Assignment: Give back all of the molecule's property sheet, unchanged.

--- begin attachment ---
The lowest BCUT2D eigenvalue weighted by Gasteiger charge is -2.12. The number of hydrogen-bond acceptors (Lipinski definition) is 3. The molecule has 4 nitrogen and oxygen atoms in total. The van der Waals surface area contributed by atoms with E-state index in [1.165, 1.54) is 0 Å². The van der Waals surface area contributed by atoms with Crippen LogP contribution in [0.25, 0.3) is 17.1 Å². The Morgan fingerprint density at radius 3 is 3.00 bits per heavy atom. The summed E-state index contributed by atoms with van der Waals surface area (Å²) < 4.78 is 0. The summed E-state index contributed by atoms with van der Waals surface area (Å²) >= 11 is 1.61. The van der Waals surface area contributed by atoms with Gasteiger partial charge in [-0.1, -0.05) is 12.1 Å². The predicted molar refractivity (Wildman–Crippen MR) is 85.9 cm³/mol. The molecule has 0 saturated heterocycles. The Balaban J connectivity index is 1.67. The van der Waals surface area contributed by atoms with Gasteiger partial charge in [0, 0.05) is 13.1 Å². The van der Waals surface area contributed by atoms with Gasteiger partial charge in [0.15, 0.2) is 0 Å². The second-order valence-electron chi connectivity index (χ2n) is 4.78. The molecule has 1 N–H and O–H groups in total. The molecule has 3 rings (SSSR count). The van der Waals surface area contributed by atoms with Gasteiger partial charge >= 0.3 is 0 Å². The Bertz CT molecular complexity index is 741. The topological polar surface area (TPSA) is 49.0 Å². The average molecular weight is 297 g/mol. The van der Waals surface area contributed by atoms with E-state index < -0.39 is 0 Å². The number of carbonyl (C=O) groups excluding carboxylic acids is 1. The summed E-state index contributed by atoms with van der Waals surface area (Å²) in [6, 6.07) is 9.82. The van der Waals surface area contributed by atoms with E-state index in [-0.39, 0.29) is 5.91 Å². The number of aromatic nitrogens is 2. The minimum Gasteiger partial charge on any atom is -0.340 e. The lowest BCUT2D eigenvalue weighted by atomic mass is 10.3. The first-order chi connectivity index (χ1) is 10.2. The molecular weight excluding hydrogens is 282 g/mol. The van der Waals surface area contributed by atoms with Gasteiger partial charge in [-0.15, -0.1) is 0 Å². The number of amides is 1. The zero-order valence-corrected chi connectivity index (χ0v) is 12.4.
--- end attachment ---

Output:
The lowest BCUT2D eigenvalue weighted by Gasteiger charge is -2.12. The number of hydrogen-bond acceptors (Lipinski definition) is 3. The molecule has 4 nitrogen and oxygen atoms in total. The van der Waals surface area contributed by atoms with E-state index in [1.165, 1.54) is 0 Å². The van der Waals surface area contributed by atoms with Crippen LogP contribution in [0.25, 0.3) is 17.1 Å². The Morgan fingerprint density at radius 3 is 3.00 bits per heavy atom. The summed E-state index contributed by atoms with van der Waals surface area (Å²) < 4.78 is 0. The summed E-state index contributed by atoms with van der Waals surface area (Å²) >= 11 is 1.61. The van der Waals surface area contributed by atoms with Gasteiger partial charge in [-0.1, -0.05) is 12.1 Å². The predicted molar refractivity (Wildman–Crippen MR) is 85.9 cm³/mol. The molecule has 0 saturated heterocycles. The Balaban J connectivity index is 1.67. The van der Waals surface area contributed by atoms with Gasteiger partial charge in [0, 0.05) is 13.1 Å². The van der Waals surface area contributed by atoms with Gasteiger partial charge in [0.15, 0.2) is 0 Å². The second-order valence-electron chi connectivity index (χ2n) is 4.78. The molecule has 1 N–H and O–H groups in total. The molecule has 3 rings (SSSR count). The van der Waals surface area contributed by atoms with Gasteiger partial charge >= 0.3 is 0 Å². The Bertz CT molecular complexity index is 741. The topological polar surface area (TPSA) is 49.0 Å². The average molecular weight is 297 g/mol. The van der Waals surface area contributed by atoms with E-state index < -0.39 is 0 Å². The number of carbonyl (C=O) groups excluding carboxylic acids is 1. The summed E-state index contributed by atoms with van der Waals surface area (Å²) in [6, 6.07) is 9.82. The van der Waals surface area contributed by atoms with E-state index in [-0.39, 0.29) is 5.91 Å². The number of aromatic nitrogens is 2. The minimum Gasteiger partial charge on any atom is -0.340 e. The lowest BCUT2D eigenvalue weighted by atomic mass is 10.3. The first-order chi connectivity index (χ1) is 10.2. The molecular weight excluding hydrogens is 282 g/mol. The van der Waals surface area contributed by atoms with Gasteiger partial charge in [-0.15, -0.1) is 0 Å². The number of amides is 1. The zero-order valence-corrected chi connectivity index (χ0v) is 12.4.